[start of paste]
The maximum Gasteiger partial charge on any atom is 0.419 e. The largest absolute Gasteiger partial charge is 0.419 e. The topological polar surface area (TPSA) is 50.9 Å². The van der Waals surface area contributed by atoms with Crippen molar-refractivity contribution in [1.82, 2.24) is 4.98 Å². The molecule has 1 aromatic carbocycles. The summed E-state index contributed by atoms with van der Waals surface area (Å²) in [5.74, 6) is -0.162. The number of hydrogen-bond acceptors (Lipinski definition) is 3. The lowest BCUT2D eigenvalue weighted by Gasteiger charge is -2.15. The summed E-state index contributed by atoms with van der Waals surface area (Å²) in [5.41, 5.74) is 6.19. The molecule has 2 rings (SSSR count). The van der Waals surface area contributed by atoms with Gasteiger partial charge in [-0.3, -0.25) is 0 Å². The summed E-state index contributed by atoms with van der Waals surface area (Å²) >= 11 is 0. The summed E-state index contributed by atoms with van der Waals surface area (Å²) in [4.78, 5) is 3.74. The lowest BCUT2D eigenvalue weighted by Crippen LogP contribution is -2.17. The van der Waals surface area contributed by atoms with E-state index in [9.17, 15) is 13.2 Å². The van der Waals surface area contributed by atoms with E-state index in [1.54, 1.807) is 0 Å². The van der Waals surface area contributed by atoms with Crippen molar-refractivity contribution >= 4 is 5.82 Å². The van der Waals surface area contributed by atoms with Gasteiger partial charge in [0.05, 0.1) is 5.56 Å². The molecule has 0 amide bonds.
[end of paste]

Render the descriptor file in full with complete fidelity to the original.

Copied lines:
The maximum Gasteiger partial charge on any atom is 0.419 e. The largest absolute Gasteiger partial charge is 0.419 e. The topological polar surface area (TPSA) is 50.9 Å². The van der Waals surface area contributed by atoms with Crippen molar-refractivity contribution in [1.82, 2.24) is 4.98 Å². The molecule has 1 aromatic carbocycles. The summed E-state index contributed by atoms with van der Waals surface area (Å²) in [5.74, 6) is -0.162. The number of hydrogen-bond acceptors (Lipinski definition) is 3. The lowest BCUT2D eigenvalue weighted by Gasteiger charge is -2.15. The summed E-state index contributed by atoms with van der Waals surface area (Å²) in [5.41, 5.74) is 6.19. The molecule has 2 rings (SSSR count). The van der Waals surface area contributed by atoms with Gasteiger partial charge in [-0.3, -0.25) is 0 Å². The summed E-state index contributed by atoms with van der Waals surface area (Å²) >= 11 is 0. The summed E-state index contributed by atoms with van der Waals surface area (Å²) in [4.78, 5) is 3.74. The lowest BCUT2D eigenvalue weighted by Crippen LogP contribution is -2.17. The van der Waals surface area contributed by atoms with E-state index in [9.17, 15) is 13.2 Å². The van der Waals surface area contributed by atoms with E-state index in [1.54, 1.807) is 0 Å². The van der Waals surface area contributed by atoms with Crippen molar-refractivity contribution >= 4 is 5.82 Å². The van der Waals surface area contributed by atoms with Gasteiger partial charge in [0.05, 0.1) is 5.56 Å². The molecule has 0 amide bonds.